As part of the ECB’s Bank Lending Survey, German banks have for years repeatedly been reporting renewed pressure on margins in their corporate loans and private mortgage businesses. There is intense competition in both segments, causing the dissatisfactory trend for margins.
The drivers behind the intensification of banking-sector competition are technical progress in the form of digitisation and extremely low interest rates. The growing competition is making itself felt above all in the fields of corporate banking and account management/payment transactions, less in deposits business. Because in banking there is very limited scope for product differentiation, competition tends to take place as regards the terms and conditions offered, which squeezes margins further.
Service providers have the incentive to counter narrow margins by boosting business volume. Given the simultaneous restricted growth potential in the market as a whole, the battle for market share becomes all the fiercer as a consequence. While the respective shares of the deposits business have stabilised of late, the ratios in the loans business have continued to shift in favour of the credit cooperatives, regional banks and savings banks. Most recently, branches of foreign banks have succeeded in boosting their share of the corporate banking market.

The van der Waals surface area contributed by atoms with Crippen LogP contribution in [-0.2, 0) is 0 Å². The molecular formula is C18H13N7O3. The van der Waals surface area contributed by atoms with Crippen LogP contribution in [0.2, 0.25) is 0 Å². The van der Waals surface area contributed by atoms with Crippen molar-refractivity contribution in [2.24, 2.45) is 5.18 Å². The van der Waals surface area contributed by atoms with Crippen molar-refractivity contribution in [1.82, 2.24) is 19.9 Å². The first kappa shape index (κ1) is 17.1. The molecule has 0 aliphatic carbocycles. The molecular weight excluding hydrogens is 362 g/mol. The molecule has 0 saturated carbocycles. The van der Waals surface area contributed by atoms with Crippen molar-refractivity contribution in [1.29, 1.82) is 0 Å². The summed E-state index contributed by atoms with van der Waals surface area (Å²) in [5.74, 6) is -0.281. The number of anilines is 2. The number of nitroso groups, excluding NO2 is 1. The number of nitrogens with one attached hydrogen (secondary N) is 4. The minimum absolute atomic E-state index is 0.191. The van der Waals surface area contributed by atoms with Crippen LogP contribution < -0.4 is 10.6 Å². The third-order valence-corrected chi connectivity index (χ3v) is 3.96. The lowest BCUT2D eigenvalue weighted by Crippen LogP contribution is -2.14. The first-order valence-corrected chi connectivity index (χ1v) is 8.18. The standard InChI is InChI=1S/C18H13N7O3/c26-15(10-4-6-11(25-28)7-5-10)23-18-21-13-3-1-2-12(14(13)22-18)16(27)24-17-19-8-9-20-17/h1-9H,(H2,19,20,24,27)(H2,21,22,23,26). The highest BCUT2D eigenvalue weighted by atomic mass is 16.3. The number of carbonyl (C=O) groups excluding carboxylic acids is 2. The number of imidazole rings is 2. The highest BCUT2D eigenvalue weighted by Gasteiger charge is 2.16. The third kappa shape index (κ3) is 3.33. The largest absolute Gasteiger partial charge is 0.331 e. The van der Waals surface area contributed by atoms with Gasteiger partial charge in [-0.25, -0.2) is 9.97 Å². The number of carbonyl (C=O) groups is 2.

Even if interest rates were to surge significantly, the situation cannot be expected to ease. On the contrary, rising interest rates swiftly lead to higher refinancing costs for what are predominantly short deposits. By contrast, interest income from the essentially longer-term loans business increases only very slowly. In other words, the pressure on margins in commercial banking looks for the time being set to increase. Moreover, higher interest rates will probably lead to renewed competition between the direct banks and the traditional branch-based retail banks – above all in the deposits business. Increasing interest rates can at best be expected to ease the pressure in the long term.